AbbVie in $21bn swoop on Pharmacyclics

Company trumps J&J to acquire US cancer drugmaker

Betfair raises full year earnings guidance

Third-quarter revenue jumps 20%

Mortgages help Virgin Money double profit

Challenger bank expects to join FTSE 250 this month

China lowers growth target to ‘around 7%’

Goal signals acceptance country’s economy has entered ‘new normal’

US envoy suffers knife attack in S Korea

Nationalist assailant angered by Seoul’s military ties with Washington

Fridman given week to save gas deal

Energy secretary ‘willing to consider further representations’

Polls signal Labour wipeout in Scotland

Big names from major parties face eviction by resurgent SNP

EU migration chief calls for more help

Avramopoulos hopes to expand border agency Frontex

Exxon chief says oil prices will stay low

Tillerson points to 12 per cent capital spending cut this year

Fed feared Japan-scale crisis in 2009

Meeting transcripts reveal depth of concern about US recession

ECB prepares to give details of QE scheme

Bond buying programme expected to reach €1.1tn

Comment and Analysis

Browne should think twice on gas deal

If other nations follow London on L1, former BP boss may regret move, writes Sarah Gordon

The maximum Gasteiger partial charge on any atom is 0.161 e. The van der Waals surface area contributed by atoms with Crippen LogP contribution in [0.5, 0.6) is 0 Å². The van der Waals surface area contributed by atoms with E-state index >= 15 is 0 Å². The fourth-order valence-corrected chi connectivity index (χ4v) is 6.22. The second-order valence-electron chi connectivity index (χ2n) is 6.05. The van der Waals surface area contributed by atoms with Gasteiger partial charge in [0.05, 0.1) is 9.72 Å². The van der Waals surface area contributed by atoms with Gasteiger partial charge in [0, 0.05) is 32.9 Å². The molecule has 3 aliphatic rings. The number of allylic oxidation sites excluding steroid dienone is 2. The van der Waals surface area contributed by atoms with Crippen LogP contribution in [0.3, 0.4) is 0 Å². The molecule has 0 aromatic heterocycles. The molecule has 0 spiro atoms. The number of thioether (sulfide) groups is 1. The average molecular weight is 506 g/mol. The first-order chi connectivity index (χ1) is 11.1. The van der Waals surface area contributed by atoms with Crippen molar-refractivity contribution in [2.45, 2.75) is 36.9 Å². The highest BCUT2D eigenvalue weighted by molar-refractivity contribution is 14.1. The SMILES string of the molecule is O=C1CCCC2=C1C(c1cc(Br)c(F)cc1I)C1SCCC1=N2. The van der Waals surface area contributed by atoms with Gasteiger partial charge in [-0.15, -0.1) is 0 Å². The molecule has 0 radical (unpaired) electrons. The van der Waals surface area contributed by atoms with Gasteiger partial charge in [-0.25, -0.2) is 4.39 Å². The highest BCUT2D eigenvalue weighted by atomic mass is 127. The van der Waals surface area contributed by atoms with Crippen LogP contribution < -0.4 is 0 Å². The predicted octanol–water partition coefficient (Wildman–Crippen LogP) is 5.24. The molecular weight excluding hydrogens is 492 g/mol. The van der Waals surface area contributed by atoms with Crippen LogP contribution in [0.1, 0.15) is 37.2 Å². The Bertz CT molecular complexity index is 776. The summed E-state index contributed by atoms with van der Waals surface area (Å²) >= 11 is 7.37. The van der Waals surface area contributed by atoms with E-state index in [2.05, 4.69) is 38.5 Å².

12th October 1977: 16 year old William Hague from Yorkshire addressing the Conservative Party Conference at Blackpool in 1977. He got a standing ovation. Behind him on the left Prime Minister Margaret Thatcher and Geoffrey Howe listen attentively. (Photo by Frank Barratt/Keystone/Getty Images)
©Hulton/Getty Images

A test for British diplomacy

A good diplomat possesses character as well as intellect, writes Robert Cooper

Mrs Moneypenny Recruitment column

Canadians move to the UK and Brits return the favour

What is it about the vast empty spaces that brings so many of them here?

Best comments from our readers

"New jobs were eventually created after rapid technological change but never by magic or default. Various revolutions and wars were powered by these dislocations as well.."
By Felix Drost on Luddites fear humanity will make short work of finite wants

"Why can you not continue to work in your 70s in Ireland? My father has started a new company in his late sixties with contracts in Ireland, the UK, US and China. Did he miss something ?."
By IRLecon on Ireland launches initiative to lure expats home

Market-moving news and views, 24 hours a day

Sorry, Fast FT is unavailable at the moment